With this week’s back pages unsurprisingly dominated by the departure of Rafael Benitez, another occurrence upon Merseyside failed to slip under the radar of most. Across Stanley Park, Everton manager David Moyes completed the free transfer signing of Leeds United forward Jermaine Beckford. The prolific hitman, scorer of 85 goals in 152 appearances for the Yorkshire side, had gained notoriety for his impressive scoring feats in League One. Critics however, have asked whether the 26-year-old possesses enough quality to make the transition from lower league football. Can Beckford really make the step up to Premier League football?
Whilst it would be easy to belittle Beckford’s League One achievements, his goal tally would suggest that his talents are unquestionable. 85 goals in three seasons is an absolutely phenomenal statistic, one that clearly demonstrates Beckford’s superb finishing abilities. This assertion is reinforced by the fact that he scored against Manchester United and Tottenham Hotspur in last season’s FA Cup. Beckford’s scoring record also highlights his other attributes, namely his pace and intelligent movement. Moving to Everton will allow Beckford the opportunity to play with a better calibre of player; the likes of Tim Cahill, Marouane Fellaini and Steven Pienaar will certainly create a lot of good chances at Premier League level for the former Chelsea trainee.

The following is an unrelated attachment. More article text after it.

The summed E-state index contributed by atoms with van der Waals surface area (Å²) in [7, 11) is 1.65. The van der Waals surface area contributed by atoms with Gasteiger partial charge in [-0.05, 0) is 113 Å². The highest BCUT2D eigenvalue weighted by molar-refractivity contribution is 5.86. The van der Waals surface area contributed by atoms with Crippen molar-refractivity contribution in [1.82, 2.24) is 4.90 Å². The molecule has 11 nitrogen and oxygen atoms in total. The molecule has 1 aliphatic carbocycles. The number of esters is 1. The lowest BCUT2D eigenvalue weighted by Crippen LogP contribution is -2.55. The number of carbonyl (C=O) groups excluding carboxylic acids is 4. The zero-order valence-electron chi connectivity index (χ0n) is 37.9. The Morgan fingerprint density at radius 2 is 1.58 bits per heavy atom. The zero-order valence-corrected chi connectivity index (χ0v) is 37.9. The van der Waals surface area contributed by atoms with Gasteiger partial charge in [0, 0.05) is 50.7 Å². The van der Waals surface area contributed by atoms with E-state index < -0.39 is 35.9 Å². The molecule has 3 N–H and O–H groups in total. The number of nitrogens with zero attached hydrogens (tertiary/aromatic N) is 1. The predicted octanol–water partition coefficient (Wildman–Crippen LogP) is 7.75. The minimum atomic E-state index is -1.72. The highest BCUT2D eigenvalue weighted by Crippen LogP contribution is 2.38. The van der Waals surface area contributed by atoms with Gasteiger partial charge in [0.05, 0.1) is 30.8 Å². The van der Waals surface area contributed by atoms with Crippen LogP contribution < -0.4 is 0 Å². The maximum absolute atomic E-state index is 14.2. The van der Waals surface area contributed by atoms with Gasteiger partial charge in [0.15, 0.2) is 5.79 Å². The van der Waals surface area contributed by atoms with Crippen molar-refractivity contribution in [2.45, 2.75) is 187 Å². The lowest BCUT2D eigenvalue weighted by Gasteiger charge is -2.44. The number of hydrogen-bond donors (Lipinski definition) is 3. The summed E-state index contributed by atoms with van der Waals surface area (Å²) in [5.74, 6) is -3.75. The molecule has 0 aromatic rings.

More importantly for Beckford, he has chosen to work under a manager who has a proven record of nurturing lower league talent. Moyes’ previous lower league acquisitions of Tim Cahill and Joleon Lescott have both managed to establish themselves as Premier League quality players.
In spite of his record over the last three seasons, Beckford has not been short of detractors, with his own fans at Leeds notoriously critical of him. The forward has been lambasted for his ‘selfish’ attitude and lack of team play, and the player is thought to very single-minded. Question marks have arisen over Beckford’s ‘poor first touch’, ‘weak link play’ and opportunistic approach. Premier League defenders will not afford Beckford as many chances and opportunities as those in League One.
Having arrived on a Bosman transfer, Beckford represents a very low-risk move for David Moyes. With Beckford in possession of the raw attributes needed to become a decent top-level striker, good coaching and playing against quality players will surely help to develop his game. Everton’s current striking ranks contain the likes of Louis Saha, Aiyegbeni Yakubu, James Vaughan and Victor Anichebe. With these players notoriously prone to injury, Beckford is likely to be afforded plenty of first-team football. Whether Beckford establishes himself in the Premier League remains to be seen, but playing under David Moyes will provide him with the best opportunity to do so.
Do you think Jermaine Beckford will be able to continue his scoring form in the top flight?
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